Up until last month, I had only seen the first two Mission Impossible movies – I know, I’m a disgrace. It’s not that I didn’t like the movies, I thought the second film, with Thandie Newton and Dougary Scott was particularly good, even though it’s highly regarded as the worst in the franchise. I think it was just the Tom Cruise thing – I don’t particularly rate his Ethan Hunt. I think Cruise is great in nearly every other movie I’ve seen him in, but Ethan Hunt is cold and unrelatable, and I find it hard to watch someone I have no connection with whatsoever.
Anyway, Jess loves the franchise, so we sat down and had a Mission Impossible marathon the other day, and yes, I enjoyed them – though I wouldn’t say that they were particularly life changing. Having sat through all five films however, I decided I was well enough equipped to watch the latest instalment at the cinema – if only for the controversial moustache of Henry Cavill. What I saw genuinely shocked me. This relatively unoriginal spy franchise produced something exciting and beautiful, funny and clever. It ran out as more of a James Bond film than the usual Mission Impossible, and I totally dug that.
The plot sees Ethan Hunt and his team go up against a religious group called the Apostles – led by the mysterious John Lark – who have stolen plutonium to make nuclear bombs that they will use to cull the population – Thanos style. Hunt must impersonate Lark, and gain the trust of an arms dealer, so that he can get the explosives before they fall into the wrong hands, but it’s not quite that simple – it never is. The CIA don’t trust him, so he gains a ‘babysitter’ called Agent Walker – Henry Cavill. He also runs into ex-flame, Rebecca Furguson’s Ilsa, who has her own conflicting agenda. Not to mention the return of Hunt’s nemesis, the anarchist Solomon Lane.
He’s basically got his hands full with the sheer number of double crosses and triple crosses, so the storyline does suffer a little, getting a bit confusing and hard to follow at times – I came out of the cinema still not entirely sure who was and wasn’t working for the apostles, much to the disgust of Jess, who apparently knew exactly what was going on. Nonetheless, it was perfectly paced, flitting between countries and locations seamlessly, whilst making sure you knew exactly where you were in the process, and it managed to provided intrigue and suspense, whilst still giving you the opportunity to predict events, so that you could sit there with a smug ‘I saw that coming’ grin on your face without feeling a little short changed by its predictability – because there was always some sort of twist in the end.
The action is where this movie shines though. From a jaw dropping car chase through Paris, to a perfectly choreographed bathroom fist fight, not to mention a breath-taking helicopter scene towards the end of the film, and a rooftop pursuit in which we finally get to see the moment Cruise broke his leg doing a particular stunt – yes I did cringe a little at the moment of impact. It was all just adrenaline and fun – like the world was Ethan Hunt’s playground.
Hunt himself – the cold, unrelatable Ethan Hunt I alluded to earlier – felt much more real this time around. They only touched on his personal life briefly, but when they did, it packed such a punch that I could finally feel for the guy and what he has to go through in this lonely, isolated world he lives in. Ilsa was a highlight as well. Rebecca Ferguson has such a presence that she completely captivates in any seen she’s in. There’s a particular chase where you don’t even see her face, or get told that she’s the person behind the helmet, you can just sense her – she’s a brilliant addition to the franchise.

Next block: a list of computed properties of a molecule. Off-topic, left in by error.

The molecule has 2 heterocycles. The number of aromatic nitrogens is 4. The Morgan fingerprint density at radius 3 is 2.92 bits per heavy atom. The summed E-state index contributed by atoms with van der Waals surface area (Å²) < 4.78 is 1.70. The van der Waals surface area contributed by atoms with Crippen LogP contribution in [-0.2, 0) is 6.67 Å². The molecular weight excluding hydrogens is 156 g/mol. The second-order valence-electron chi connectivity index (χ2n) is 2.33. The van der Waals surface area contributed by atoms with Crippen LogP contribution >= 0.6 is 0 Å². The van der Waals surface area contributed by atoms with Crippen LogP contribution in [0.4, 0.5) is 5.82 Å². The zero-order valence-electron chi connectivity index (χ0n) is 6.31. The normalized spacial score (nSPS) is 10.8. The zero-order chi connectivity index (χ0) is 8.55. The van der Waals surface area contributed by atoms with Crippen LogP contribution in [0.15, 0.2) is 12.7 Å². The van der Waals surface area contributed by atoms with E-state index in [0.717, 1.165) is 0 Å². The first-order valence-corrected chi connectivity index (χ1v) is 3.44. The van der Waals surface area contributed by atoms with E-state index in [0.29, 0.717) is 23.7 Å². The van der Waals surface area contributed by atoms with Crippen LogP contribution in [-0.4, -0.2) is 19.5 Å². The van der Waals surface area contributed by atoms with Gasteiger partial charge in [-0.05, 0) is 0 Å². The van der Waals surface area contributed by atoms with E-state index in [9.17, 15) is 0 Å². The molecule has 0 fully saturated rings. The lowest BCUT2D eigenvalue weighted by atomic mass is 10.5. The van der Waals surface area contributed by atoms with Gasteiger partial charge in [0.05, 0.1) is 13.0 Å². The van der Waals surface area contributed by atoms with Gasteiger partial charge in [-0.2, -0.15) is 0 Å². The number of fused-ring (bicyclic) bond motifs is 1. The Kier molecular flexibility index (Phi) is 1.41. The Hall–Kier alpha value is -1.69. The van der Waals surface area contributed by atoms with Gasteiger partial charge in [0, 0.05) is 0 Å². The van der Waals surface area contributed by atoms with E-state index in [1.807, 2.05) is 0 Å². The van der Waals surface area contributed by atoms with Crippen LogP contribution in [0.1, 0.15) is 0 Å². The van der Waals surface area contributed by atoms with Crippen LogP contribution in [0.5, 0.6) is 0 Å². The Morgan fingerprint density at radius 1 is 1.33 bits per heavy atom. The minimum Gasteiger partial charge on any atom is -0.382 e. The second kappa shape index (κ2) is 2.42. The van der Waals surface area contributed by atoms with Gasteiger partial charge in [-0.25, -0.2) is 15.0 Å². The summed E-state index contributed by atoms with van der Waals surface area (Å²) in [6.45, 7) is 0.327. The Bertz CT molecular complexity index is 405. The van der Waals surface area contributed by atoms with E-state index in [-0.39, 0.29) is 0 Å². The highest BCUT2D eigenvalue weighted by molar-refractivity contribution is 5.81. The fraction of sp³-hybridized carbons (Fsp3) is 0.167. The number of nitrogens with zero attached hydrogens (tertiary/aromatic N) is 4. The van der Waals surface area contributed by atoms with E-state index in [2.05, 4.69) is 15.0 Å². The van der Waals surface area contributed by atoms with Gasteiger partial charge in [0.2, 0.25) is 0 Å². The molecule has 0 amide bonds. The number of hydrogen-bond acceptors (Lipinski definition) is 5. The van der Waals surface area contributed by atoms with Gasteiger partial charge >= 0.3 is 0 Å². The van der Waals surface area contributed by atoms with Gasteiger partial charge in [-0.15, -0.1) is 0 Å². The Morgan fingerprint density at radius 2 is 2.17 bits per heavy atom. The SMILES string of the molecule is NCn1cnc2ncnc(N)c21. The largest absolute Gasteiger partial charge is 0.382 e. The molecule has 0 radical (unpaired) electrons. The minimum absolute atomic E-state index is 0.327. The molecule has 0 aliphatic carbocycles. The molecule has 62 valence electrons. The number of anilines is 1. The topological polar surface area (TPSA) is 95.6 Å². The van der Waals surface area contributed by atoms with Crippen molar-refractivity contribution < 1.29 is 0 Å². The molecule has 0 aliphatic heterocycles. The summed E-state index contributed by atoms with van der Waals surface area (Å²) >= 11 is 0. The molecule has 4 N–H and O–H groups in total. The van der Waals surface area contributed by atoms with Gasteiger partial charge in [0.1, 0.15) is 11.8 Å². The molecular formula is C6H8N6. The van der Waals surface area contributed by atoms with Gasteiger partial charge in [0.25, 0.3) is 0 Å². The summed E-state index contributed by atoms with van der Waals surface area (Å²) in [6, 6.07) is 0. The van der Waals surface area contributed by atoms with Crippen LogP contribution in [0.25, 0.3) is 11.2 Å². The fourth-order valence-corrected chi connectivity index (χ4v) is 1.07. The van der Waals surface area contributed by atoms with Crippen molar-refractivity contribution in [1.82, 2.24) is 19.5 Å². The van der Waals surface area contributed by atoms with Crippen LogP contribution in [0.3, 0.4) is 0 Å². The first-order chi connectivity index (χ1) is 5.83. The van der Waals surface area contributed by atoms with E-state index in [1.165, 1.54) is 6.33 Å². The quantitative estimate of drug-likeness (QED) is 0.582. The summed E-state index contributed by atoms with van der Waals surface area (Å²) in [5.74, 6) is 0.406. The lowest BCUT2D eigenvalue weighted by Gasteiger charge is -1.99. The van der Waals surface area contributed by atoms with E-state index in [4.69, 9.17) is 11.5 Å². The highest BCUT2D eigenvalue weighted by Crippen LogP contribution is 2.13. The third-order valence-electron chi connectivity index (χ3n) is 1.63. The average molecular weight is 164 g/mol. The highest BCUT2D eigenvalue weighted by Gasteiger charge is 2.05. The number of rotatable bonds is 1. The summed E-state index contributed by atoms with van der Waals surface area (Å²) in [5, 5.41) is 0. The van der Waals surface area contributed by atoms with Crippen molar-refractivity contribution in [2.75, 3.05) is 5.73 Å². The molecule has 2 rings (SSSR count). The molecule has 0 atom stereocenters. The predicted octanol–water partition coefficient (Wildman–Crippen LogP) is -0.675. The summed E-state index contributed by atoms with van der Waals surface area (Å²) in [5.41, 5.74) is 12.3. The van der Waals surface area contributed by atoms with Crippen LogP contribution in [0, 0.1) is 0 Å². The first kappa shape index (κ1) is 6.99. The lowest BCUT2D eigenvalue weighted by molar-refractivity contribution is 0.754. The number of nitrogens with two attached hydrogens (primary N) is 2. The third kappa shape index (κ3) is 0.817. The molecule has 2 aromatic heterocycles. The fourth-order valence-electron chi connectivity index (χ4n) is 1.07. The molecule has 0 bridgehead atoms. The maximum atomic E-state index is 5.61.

As for the supporting cast, Simon Pegg’s Benji was his usual, lovable self – you almost hope that Pegg is the epitome of his character in real life because the world needs more Benji’s. Ving Rhames’ Luther was also a treat, though he did seem to get a little lost in the midst of all the other incredible characters, which included newcomer Vanessa Kirby as the ‘White Widow’ – a black market arms dealer, who is the daughter of Max from the first movie. She was massively underused, but was one of the most memorable characters – a powerful, captivating, beautiful woman who holds her own in what I can only imagine is a male dominated line of business.
I think the biggest highlight of the film for me however, was the stunning locations used in this movie – hats off to Cinematographer, Rob Hardy. We got a glimpse of Paris from above as Hunt and Walker parachute down to the city through a thunder storm, of the London skyline as Hunt skipped from rooftop to rooftop – there’s nothing quite like seeing a city you are very familiar with being portrayed so beautifully on the big screen – and finally, the snow topped mountains of the Himalaya’s in Kahmir which were otherworldly. I couldn’t even dream up such beauty.
I feel a bit smitten if I’m hoenst. I was never expecting to love the movie as much as I did – the cast and characters, the locations, the action, the humour, it was all spot on. It’s given me a deeper respect for the entire Mission Impossible franchise, and for Tom Cruise himself, who I’m shocked only came out of filming with a broken leg after seeing all the incredible stunts he did. For the first time in the history of Mission Impossible’s existence, I’m actually excited to see what they come out with next.